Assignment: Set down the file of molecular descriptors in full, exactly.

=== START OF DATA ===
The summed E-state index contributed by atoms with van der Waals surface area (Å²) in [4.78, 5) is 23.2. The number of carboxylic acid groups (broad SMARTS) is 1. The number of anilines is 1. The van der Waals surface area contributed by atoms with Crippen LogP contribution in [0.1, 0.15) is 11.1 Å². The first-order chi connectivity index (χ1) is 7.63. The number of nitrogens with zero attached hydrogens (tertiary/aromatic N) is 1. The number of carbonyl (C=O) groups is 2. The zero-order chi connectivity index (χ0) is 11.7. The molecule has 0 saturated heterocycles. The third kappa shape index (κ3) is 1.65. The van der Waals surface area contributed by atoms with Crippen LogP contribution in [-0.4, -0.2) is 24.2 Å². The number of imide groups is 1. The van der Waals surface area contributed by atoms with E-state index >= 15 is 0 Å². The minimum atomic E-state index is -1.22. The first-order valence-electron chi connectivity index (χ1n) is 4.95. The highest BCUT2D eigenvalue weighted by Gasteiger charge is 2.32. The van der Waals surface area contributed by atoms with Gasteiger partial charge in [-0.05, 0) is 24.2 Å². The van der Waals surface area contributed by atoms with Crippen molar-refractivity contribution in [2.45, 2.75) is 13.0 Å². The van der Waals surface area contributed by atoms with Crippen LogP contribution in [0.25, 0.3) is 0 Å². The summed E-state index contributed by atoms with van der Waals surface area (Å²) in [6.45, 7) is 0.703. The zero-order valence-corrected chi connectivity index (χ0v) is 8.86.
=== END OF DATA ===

The summed E-state index contributed by atoms with van der Waals surface area (Å²) in [4.78, 5) is 23.2. The number of carboxylic acid groups (broad SMARTS) is 1. The number of anilines is 1. The van der Waals surface area contributed by atoms with Crippen LogP contribution in [0.1, 0.15) is 11.1 Å². The first-order chi connectivity index (χ1) is 7.63. The number of nitrogens with zero attached hydrogens (tertiary/aromatic N) is 1. The number of carbonyl (C=O) groups is 2. The zero-order chi connectivity index (χ0) is 11.7. The molecule has 0 saturated heterocycles. The third kappa shape index (κ3) is 1.65. The van der Waals surface area contributed by atoms with Crippen LogP contribution in [-0.4, -0.2) is 24.2 Å². The number of imide groups is 1. The van der Waals surface area contributed by atoms with E-state index >= 15 is 0 Å². The minimum atomic E-state index is -1.22. The first-order valence-electron chi connectivity index (χ1n) is 4.95. The highest BCUT2D eigenvalue weighted by Gasteiger charge is 2.32. The van der Waals surface area contributed by atoms with Gasteiger partial charge in [-0.05, 0) is 24.2 Å². The van der Waals surface area contributed by atoms with Crippen molar-refractivity contribution in [2.45, 2.75) is 13.0 Å². The van der Waals surface area contributed by atoms with Crippen LogP contribution in [0.25, 0.3) is 0 Å². The summed E-state index contributed by atoms with van der Waals surface area (Å²) in [6.45, 7) is 0.703. The zero-order valence-corrected chi connectivity index (χ0v) is 8.86.